If the brothers of the Compson family can serve as “Christ figures,” regardless of their failures in this role, perhaps the women of the novel – Caddy in particular – can serve as another type of religious figure: Eve. By climbing into the tree in which her brothers see her drawers, Caddy aligns herself with Eve’s transgression at the biblical Tree of Knowledge, Medoro suggests. She enters into a new state of being in the same way that the South is entering into a new era where the “old gentry” is a dying breed. As Medoro states, Caddy’s refusal to leave the tree when admonished by her brothers mimics Eve’s “refusal to transmit the law of the Father . . . [and] marks woman’s expulsion from the garden, her fallen status, and her threat of polluting the patronymic identity.” This patronymic identity Medoro references is something Caddy contests in emasculating her brothers, and taking on the New South gender role of a masculine female. She goes against the rules of her male-constructed society. Adding to this comparison, it would seem that the Compson brothers, who can neither save their family through protecting or reforming either Caddy or Miss Quentin, fail as Christ figures. They cannot redeem the mistakes of their sister, cannot take back the “fall” of the south as is symbolized in her realizing her new sexual role.
The theme of castration prevalent in The Sound and the Fury offers the most compelling evidence of Caddy’s emasculation of her brothers. The first time that readers encounter this theme is in Benjy’s narrative. Castrated himself for molesting one of the girls who frequently walks by the Compson fence, Benjy becomes the first victim of this theme because of his insufficient sexuality; that is to say, because the girls remind him of a young Caddy, Benjy’s attempt to sexually overtake them (whether with full knowledge of the meaning behind his act or not) is, in a sense, an attempt to overtake Caddy sexually. Benjy’s failure in his assault of a Caddy “figure” is symbolic of the sexuality that Caddy now holds over him. Literally and physically, Benjy loses his ability to reproduce at the indirect hands of Caddy, as a cause of her influence that has held sway throughout his life. Similarly, in Jason’s life, is a surrogate Caddy established: Caddy’s daughter, Quentin. Quentin manages, in place of Caddy, to emasculate Jason despite his demeaning of her through verbal, physical and, at times, sexually transgressed means. Quentin’s “castration” comes in the form of a story told to him by the Compson servant, Versh. The memory of this story is triggered by another memory of Caddy’s statement that she has “got to marry somebody” (115), which leads readers to think that Quentin views himself as being castrated through a sense of dejection on part of Caddy. The idea of Versh’s story, that a man could castrate himself, with “a broken razor flinging them backwards over his shoulder” (116), is violent and gruesome, and once again points to changing gender roles of the South. “Men” are losing their “manhood,” the control that they would have over the typically complacent women of the Old South. Caddy “castrates” Quentin in being the object he cannot control. If he has no control, he is not a man. And if not a man, that leaves in him only “the woman” side of nature. As Quentin explains to readers, “women . . . do have an affinity for evil, for believing that no woman is to be trusted, but that some men are too innocent to protect themselves” (105). Quentin becomes this “too innocent” man who cannot protect his own masculinity any more than Caddy’s virginity. Becoming something more akin to a woman –in part because of this innocence, a quality he would rather his sister obtain — Quentin’s demise is similar to his brothers’. They cannot survive in the world of the Old South as feminine males any more than Caddy in her masculine femininity.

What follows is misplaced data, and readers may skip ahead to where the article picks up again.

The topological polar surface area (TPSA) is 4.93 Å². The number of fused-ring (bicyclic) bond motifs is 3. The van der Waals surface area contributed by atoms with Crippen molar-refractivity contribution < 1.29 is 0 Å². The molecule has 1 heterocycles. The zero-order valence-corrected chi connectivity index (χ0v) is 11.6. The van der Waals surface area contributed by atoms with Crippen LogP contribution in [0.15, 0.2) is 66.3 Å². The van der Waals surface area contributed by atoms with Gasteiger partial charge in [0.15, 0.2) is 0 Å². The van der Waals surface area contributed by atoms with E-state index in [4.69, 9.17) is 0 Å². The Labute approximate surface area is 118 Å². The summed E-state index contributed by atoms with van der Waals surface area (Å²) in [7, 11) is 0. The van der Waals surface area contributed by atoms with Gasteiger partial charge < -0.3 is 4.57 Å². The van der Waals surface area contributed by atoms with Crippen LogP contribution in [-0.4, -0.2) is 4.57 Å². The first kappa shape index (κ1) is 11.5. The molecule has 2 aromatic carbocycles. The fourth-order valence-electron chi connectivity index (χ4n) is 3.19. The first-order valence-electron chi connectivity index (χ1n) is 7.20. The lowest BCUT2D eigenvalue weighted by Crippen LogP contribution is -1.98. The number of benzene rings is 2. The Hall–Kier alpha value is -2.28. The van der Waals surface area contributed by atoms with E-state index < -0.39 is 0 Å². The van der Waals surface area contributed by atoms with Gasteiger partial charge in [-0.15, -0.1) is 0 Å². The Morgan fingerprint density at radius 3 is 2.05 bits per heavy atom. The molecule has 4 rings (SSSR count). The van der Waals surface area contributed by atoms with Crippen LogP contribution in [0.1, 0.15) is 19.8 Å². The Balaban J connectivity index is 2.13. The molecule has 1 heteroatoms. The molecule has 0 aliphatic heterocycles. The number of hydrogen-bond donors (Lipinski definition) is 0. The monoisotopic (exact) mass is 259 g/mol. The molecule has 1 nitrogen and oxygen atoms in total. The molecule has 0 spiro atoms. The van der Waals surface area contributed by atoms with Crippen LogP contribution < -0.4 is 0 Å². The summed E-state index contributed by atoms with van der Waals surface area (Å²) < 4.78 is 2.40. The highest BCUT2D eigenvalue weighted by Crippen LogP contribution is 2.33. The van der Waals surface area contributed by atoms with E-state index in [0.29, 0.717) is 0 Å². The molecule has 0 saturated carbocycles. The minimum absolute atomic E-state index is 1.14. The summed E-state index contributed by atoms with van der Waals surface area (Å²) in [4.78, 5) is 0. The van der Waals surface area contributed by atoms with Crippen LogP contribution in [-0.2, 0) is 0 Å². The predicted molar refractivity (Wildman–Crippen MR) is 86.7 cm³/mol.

“Caddy’s a woman to remember. She must do things for women’s reasons too” (92). Caddy’s fall from familial and societal grace marks the end of a Southern era and sets it in the context of a potentially biblical reading, somewhat insulting the Christian influence that formed the Old South. Strangely enough, for all the emasculation and promotion of the masculine in Caddy, the novel does not suggest the “death” of the “female,” but merely points to a reconstitution of the gender. Caddy never denies her female self. In accordance with her being’s acute ties to a “human nature,” she takes on what “naturally,” she feels, is the proper character. Consequently, her coming to terms with more masculine attributes is not the “masculinization of the female,” but the “feminization of a masculine female,” an eventual collective character who will usher in a New South fueled by modern expectations.

Works Cited

Knights, Pamela. JOHN T. MATTHEWS. William Faulkner: Seeing through the South.. The Review of English Studies, Volume 60, Number 247 (November 2009), pp. 833-833, <;

Medoro, Dana. (2000). “Between two moons balanced”: Menstruation and narrative in The Sound and the Fury. Mosaic : a Journal for the Interdisciplinary Study of Literature, 33(4), 91-114. Retrieved March 10, 2011, from Research Library. (Document ID: 65106287).